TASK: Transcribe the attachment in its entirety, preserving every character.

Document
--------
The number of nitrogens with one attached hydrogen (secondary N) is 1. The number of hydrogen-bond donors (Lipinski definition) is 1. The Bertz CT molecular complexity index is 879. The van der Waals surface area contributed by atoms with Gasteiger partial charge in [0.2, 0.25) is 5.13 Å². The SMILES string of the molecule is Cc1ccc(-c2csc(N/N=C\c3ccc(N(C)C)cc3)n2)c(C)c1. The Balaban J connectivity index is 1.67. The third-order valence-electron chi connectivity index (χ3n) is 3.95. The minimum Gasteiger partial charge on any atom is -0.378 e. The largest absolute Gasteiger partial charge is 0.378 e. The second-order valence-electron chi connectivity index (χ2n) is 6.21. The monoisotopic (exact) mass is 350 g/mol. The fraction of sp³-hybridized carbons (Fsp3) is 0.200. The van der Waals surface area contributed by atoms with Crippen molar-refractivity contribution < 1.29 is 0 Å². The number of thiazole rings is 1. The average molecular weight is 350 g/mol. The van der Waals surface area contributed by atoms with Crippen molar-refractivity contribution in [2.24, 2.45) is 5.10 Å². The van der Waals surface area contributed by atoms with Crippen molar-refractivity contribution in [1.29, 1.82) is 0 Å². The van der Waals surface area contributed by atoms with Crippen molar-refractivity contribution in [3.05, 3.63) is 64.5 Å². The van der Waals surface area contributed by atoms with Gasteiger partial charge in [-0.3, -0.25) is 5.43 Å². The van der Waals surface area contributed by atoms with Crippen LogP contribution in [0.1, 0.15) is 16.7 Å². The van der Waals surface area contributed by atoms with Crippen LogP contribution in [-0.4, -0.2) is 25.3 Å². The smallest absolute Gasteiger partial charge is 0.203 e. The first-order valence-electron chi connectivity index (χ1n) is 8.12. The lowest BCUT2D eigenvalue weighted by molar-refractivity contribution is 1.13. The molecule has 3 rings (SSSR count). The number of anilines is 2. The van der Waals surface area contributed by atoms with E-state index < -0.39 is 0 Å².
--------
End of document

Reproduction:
The number of nitrogens with one attached hydrogen (secondary N) is 1. The number of hydrogen-bond donors (Lipinski definition) is 1. The Bertz CT molecular complexity index is 879. The van der Waals surface area contributed by atoms with Gasteiger partial charge in [0.2, 0.25) is 5.13 Å². The SMILES string of the molecule is Cc1ccc(-c2csc(N/N=C\c3ccc(N(C)C)cc3)n2)c(C)c1. The Balaban J connectivity index is 1.67. The third-order valence-electron chi connectivity index (χ3n) is 3.95. The minimum Gasteiger partial charge on any atom is -0.378 e. The largest absolute Gasteiger partial charge is 0.378 e. The second-order valence-electron chi connectivity index (χ2n) is 6.21. The monoisotopic (exact) mass is 350 g/mol. The fraction of sp³-hybridized carbons (Fsp3) is 0.200. The van der Waals surface area contributed by atoms with Crippen molar-refractivity contribution < 1.29 is 0 Å². The number of thiazole rings is 1. The average molecular weight is 350 g/mol. The van der Waals surface area contributed by atoms with Crippen molar-refractivity contribution in [2.24, 2.45) is 5.10 Å². The van der Waals surface area contributed by atoms with Crippen molar-refractivity contribution in [1.29, 1.82) is 0 Å². The van der Waals surface area contributed by atoms with Crippen molar-refractivity contribution in [3.05, 3.63) is 64.5 Å². The van der Waals surface area contributed by atoms with Gasteiger partial charge in [-0.3, -0.25) is 5.43 Å². The van der Waals surface area contributed by atoms with Crippen LogP contribution in [0.1, 0.15) is 16.7 Å². The van der Waals surface area contributed by atoms with Crippen LogP contribution in [-0.4, -0.2) is 25.3 Å². The smallest absolute Gasteiger partial charge is 0.203 e. The first-order valence-electron chi connectivity index (χ1n) is 8.12. The lowest BCUT2D eigenvalue weighted by molar-refractivity contribution is 1.13. The molecule has 3 rings (SSSR count). The number of anilines is 2. The van der Waals surface area contributed by atoms with E-state index < -0.39 is 0 Å².